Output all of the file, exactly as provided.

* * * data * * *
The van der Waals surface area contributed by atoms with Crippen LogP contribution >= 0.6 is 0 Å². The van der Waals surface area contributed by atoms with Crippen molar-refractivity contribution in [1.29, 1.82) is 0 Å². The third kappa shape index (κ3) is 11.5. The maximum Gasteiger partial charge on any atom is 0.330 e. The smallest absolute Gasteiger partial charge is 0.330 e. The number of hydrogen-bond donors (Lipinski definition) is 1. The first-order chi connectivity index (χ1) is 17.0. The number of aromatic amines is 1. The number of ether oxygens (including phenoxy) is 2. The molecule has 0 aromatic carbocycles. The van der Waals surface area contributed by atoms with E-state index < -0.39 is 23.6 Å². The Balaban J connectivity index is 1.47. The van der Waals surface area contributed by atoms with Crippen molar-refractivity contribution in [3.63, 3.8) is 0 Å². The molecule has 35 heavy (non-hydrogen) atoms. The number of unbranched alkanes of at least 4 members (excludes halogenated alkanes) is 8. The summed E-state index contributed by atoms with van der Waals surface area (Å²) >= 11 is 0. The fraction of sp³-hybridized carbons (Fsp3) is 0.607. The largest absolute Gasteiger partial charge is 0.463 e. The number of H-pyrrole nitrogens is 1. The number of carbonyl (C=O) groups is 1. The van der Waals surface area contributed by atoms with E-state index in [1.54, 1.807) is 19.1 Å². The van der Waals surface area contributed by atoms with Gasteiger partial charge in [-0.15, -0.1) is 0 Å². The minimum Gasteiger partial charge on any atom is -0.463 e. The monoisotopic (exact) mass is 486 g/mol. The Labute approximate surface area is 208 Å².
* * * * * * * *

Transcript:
The van der Waals surface area contributed by atoms with Crippen LogP contribution >= 0.6 is 0 Å². The van der Waals surface area contributed by atoms with Crippen molar-refractivity contribution in [1.29, 1.82) is 0 Å². The third kappa shape index (κ3) is 11.5. The maximum Gasteiger partial charge on any atom is 0.330 e. The smallest absolute Gasteiger partial charge is 0.330 e. The number of hydrogen-bond donors (Lipinski definition) is 1. The first-order chi connectivity index (χ1) is 17.0. The number of aromatic amines is 1. The number of ether oxygens (including phenoxy) is 2. The molecule has 0 aromatic carbocycles. The van der Waals surface area contributed by atoms with E-state index < -0.39 is 23.6 Å². The Balaban J connectivity index is 1.47. The van der Waals surface area contributed by atoms with Crippen molar-refractivity contribution in [3.63, 3.8) is 0 Å². The molecule has 35 heavy (non-hydrogen) atoms. The number of unbranched alkanes of at least 4 members (excludes halogenated alkanes) is 8. The summed E-state index contributed by atoms with van der Waals surface area (Å²) >= 11 is 0. The fraction of sp³-hybridized carbons (Fsp3) is 0.607. The largest absolute Gasteiger partial charge is 0.463 e. The number of H-pyrrole nitrogens is 1. The number of carbonyl (C=O) groups is 1. The van der Waals surface area contributed by atoms with E-state index in [1.54, 1.807) is 19.1 Å². The van der Waals surface area contributed by atoms with Gasteiger partial charge in [-0.15, -0.1) is 0 Å². The minimum Gasteiger partial charge on any atom is -0.463 e. The monoisotopic (exact) mass is 486 g/mol. The Labute approximate surface area is 208 Å².